Netflix is raising the price for its most popular U.S. video streaming plan by 10 percent— a move that could boost its profits but slow the subscriber growth that drives its stock price.
The change announced Thursday affects most of Netflix’s 53 million U.S. subscribers.
WHAT GOES UP
Netflix will now charge $11 per month instead of $10 for a plan that includes HD and allows up people to simultaneously watch programs on two different internet-connected devices.
The price for another plan that includes ultra-high definition, or 4K, video, is going up by 17 percent, to $14 from $12 a month. A plan that limits subscribers to one screen at a time without high-definition will remain at $8 a month.
The increase would be the first in two years for Netflix, although it won’t seem that way for millions of subscribers. That’s because Netflix temporarily froze its rates for long-time subscribers the last two times it raised its prices, delaying the most recent increases until the second half of last year for them.
Netflix isn’t giving anyone a break this time around. It will start emailing notifications about the new prices to affected subscribers Oct. 19, giving them 30 days to accept the higher rates, switch to a cheaper plan or cancel the service.
WHY PRICES ARE RISING
The price increase are being driven by Netflix’s desire to fatten its profit margins as it spends more money to finance a critically acclaimed slate of original programming that includes shows such as “House of Cards,” ”Orange Is The New Black,” ”Stranger Things,” and “The Crown.”
Those series’ success helped Netflix land more Emmy award nominations than any TV network besides HBO this year. It’s also the main reason Netflix’s U.S. audience has nearly doubled since the February 2013 debut of “House of Cards” kicked off its expansion into original programming.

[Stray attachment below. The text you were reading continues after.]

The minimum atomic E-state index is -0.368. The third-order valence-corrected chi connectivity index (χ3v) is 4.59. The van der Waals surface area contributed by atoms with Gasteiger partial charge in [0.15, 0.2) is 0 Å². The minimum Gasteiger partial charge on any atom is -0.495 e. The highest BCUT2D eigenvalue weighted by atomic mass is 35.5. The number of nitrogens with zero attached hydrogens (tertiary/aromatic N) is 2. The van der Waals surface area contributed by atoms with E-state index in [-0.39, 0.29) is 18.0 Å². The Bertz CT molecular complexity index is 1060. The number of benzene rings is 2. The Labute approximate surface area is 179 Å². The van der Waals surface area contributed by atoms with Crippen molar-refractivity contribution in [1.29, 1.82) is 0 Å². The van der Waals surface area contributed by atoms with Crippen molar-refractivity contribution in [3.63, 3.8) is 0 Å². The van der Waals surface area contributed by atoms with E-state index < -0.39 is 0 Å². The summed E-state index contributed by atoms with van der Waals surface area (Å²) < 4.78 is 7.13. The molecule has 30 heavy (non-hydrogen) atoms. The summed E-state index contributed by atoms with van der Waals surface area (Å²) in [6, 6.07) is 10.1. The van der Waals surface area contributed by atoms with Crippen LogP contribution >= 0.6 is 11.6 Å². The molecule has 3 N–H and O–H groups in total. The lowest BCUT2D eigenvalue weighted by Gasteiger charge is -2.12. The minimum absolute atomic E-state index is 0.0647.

But paying for exclusive TV series and films hasn’t been cheap. Netflix expects to spend $6 billion a year alone on programming this year, and the expenses are likely to rise as it competes against streaming rivals such as Amazon, Hulu, YouTube and, potentially, Apple for the rights to future shows and movies.
Both Amazon (at $99 per year, or about $8.25 per month) and Hulu ($10 per month) now offer lower prices than Netflix.
POSSIBILITY OF BACKLASH
Netflix believes its price rate is justified by recent service improvements, such as a feature that allows people to download shows onto phones or other devices to watch them offline.
But Netflix subscribers have rebelled against price increases in the past, most notably in 2011 when the company stopped bundling its streaming service with its DVD-by-mail service, resulting in price increases of as much as 60 percent for customers who wanted both plans. Netflix lost 600,000 subscribers and its stock price plummeted by 80 percent in the subsequent backlash. The company rebounded strongly, though, propelling its stock from a split-adjusted low of $7.54 in 2012 to about $184 now.
And Netflix blamed a temporary slowdown in subscriber growth last year on the lifting of its price freeze on long-time customers who decided to drop the service rather than pay slightly more money.